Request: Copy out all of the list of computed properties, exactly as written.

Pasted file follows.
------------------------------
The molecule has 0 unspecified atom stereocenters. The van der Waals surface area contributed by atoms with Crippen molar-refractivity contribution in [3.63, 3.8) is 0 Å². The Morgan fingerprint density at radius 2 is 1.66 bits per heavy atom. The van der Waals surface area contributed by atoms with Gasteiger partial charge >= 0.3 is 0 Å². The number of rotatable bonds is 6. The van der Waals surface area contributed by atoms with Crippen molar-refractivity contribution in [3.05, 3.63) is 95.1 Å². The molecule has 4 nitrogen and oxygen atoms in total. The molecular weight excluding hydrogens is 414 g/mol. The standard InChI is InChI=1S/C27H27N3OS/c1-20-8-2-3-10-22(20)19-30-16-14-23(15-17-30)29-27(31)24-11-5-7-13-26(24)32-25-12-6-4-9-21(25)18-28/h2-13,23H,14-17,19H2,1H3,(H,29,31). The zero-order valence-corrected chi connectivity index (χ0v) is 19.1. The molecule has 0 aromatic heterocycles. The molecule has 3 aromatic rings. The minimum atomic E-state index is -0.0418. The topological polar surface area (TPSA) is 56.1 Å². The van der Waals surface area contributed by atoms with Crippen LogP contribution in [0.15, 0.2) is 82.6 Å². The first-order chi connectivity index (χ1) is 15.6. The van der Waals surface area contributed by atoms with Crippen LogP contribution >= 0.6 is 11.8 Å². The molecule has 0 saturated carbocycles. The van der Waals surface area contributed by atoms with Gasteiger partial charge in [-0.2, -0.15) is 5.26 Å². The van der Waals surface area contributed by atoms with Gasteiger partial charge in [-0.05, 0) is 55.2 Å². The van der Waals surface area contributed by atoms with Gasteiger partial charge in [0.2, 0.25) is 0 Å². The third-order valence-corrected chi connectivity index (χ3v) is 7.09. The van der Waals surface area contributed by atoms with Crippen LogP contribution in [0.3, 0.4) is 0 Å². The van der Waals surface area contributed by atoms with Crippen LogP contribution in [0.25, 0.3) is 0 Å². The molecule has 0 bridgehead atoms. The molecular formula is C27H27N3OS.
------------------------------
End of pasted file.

The molecule has 0 unspecified atom stereocenters. The van der Waals surface area contributed by atoms with Crippen molar-refractivity contribution in [3.63, 3.8) is 0 Å². The Morgan fingerprint density at radius 2 is 1.66 bits per heavy atom. The van der Waals surface area contributed by atoms with Gasteiger partial charge >= 0.3 is 0 Å². The number of rotatable bonds is 6. The van der Waals surface area contributed by atoms with Crippen molar-refractivity contribution in [3.05, 3.63) is 95.1 Å². The molecule has 4 nitrogen and oxygen atoms in total. The molecular weight excluding hydrogens is 414 g/mol. The standard InChI is InChI=1S/C27H27N3OS/c1-20-8-2-3-10-22(20)19-30-16-14-23(15-17-30)29-27(31)24-11-5-7-13-26(24)32-25-12-6-4-9-21(25)18-28/h2-13,23H,14-17,19H2,1H3,(H,29,31). The zero-order valence-corrected chi connectivity index (χ0v) is 19.1. The molecule has 0 aromatic heterocycles. The molecule has 3 aromatic rings. The minimum atomic E-state index is -0.0418. The topological polar surface area (TPSA) is 56.1 Å². The van der Waals surface area contributed by atoms with Crippen LogP contribution in [0.15, 0.2) is 82.6 Å². The first-order chi connectivity index (χ1) is 15.6. The van der Waals surface area contributed by atoms with Crippen LogP contribution >= 0.6 is 11.8 Å². The molecule has 0 saturated carbocycles. The van der Waals surface area contributed by atoms with Gasteiger partial charge in [-0.2, -0.15) is 5.26 Å². The van der Waals surface area contributed by atoms with Gasteiger partial charge in [-0.05, 0) is 55.2 Å². The van der Waals surface area contributed by atoms with Gasteiger partial charge in [0.2, 0.25) is 0 Å². The third-order valence-corrected chi connectivity index (χ3v) is 7.09. The van der Waals surface area contributed by atoms with Crippen LogP contribution in [0.3, 0.4) is 0 Å². The van der Waals surface area contributed by atoms with Crippen LogP contribution in [0.25, 0.3) is 0 Å². The molecule has 0 bridgehead atoms. The molecular formula is C27H27N3OS.